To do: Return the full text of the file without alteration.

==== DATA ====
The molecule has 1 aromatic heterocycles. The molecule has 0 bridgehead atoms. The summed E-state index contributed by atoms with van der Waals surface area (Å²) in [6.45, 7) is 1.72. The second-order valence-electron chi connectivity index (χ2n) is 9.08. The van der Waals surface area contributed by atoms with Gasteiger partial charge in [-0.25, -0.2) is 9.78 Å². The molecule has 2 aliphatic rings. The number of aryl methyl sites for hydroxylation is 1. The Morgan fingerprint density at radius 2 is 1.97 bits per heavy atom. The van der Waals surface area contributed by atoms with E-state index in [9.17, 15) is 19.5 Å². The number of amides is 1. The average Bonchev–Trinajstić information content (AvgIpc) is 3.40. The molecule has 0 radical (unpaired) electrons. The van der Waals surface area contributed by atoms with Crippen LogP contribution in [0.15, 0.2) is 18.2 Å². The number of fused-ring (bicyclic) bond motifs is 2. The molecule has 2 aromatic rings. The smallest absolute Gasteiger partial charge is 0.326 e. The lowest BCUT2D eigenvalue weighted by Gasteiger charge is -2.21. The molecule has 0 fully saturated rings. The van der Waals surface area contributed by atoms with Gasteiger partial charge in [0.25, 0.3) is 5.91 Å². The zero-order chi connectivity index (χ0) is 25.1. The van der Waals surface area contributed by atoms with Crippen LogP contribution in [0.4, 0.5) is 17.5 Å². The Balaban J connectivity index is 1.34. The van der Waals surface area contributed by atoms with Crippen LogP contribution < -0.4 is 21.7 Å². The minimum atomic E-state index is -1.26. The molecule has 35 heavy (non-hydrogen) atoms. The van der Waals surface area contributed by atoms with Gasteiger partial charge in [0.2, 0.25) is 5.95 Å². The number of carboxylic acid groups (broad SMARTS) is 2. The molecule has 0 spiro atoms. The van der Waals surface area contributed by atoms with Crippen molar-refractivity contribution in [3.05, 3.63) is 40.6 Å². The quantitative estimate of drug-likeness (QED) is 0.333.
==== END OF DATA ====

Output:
The molecule has 1 aromatic heterocycles. The molecule has 0 bridgehead atoms. The summed E-state index contributed by atoms with van der Waals surface area (Å²) in [6.45, 7) is 1.72. The second-order valence-electron chi connectivity index (χ2n) is 9.08. The van der Waals surface area contributed by atoms with Gasteiger partial charge in [-0.25, -0.2) is 9.78 Å². The molecule has 2 aliphatic rings. The number of aryl methyl sites for hydroxylation is 1. The Morgan fingerprint density at radius 2 is 1.97 bits per heavy atom. The van der Waals surface area contributed by atoms with E-state index in [9.17, 15) is 19.5 Å². The number of amides is 1. The average Bonchev–Trinajstić information content (AvgIpc) is 3.40. The molecule has 0 radical (unpaired) electrons. The van der Waals surface area contributed by atoms with Crippen LogP contribution in [0.15, 0.2) is 18.2 Å². The number of fused-ring (bicyclic) bond motifs is 2. The molecule has 2 aromatic rings. The smallest absolute Gasteiger partial charge is 0.326 e. The lowest BCUT2D eigenvalue weighted by Gasteiger charge is -2.21. The molecule has 0 fully saturated rings. The van der Waals surface area contributed by atoms with Gasteiger partial charge in [0.25, 0.3) is 5.91 Å². The zero-order chi connectivity index (χ0) is 25.1. The van der Waals surface area contributed by atoms with Crippen LogP contribution in [0.4, 0.5) is 17.5 Å². The Balaban J connectivity index is 1.34. The van der Waals surface area contributed by atoms with Crippen LogP contribution < -0.4 is 21.7 Å². The minimum atomic E-state index is -1.26. The molecule has 35 heavy (non-hydrogen) atoms. The van der Waals surface area contributed by atoms with Gasteiger partial charge in [0.2, 0.25) is 5.95 Å². The number of carboxylic acid groups (broad SMARTS) is 2. The molecule has 0 spiro atoms. The van der Waals surface area contributed by atoms with Crippen molar-refractivity contribution in [3.05, 3.63) is 40.6 Å². The quantitative estimate of drug-likeness (QED) is 0.333.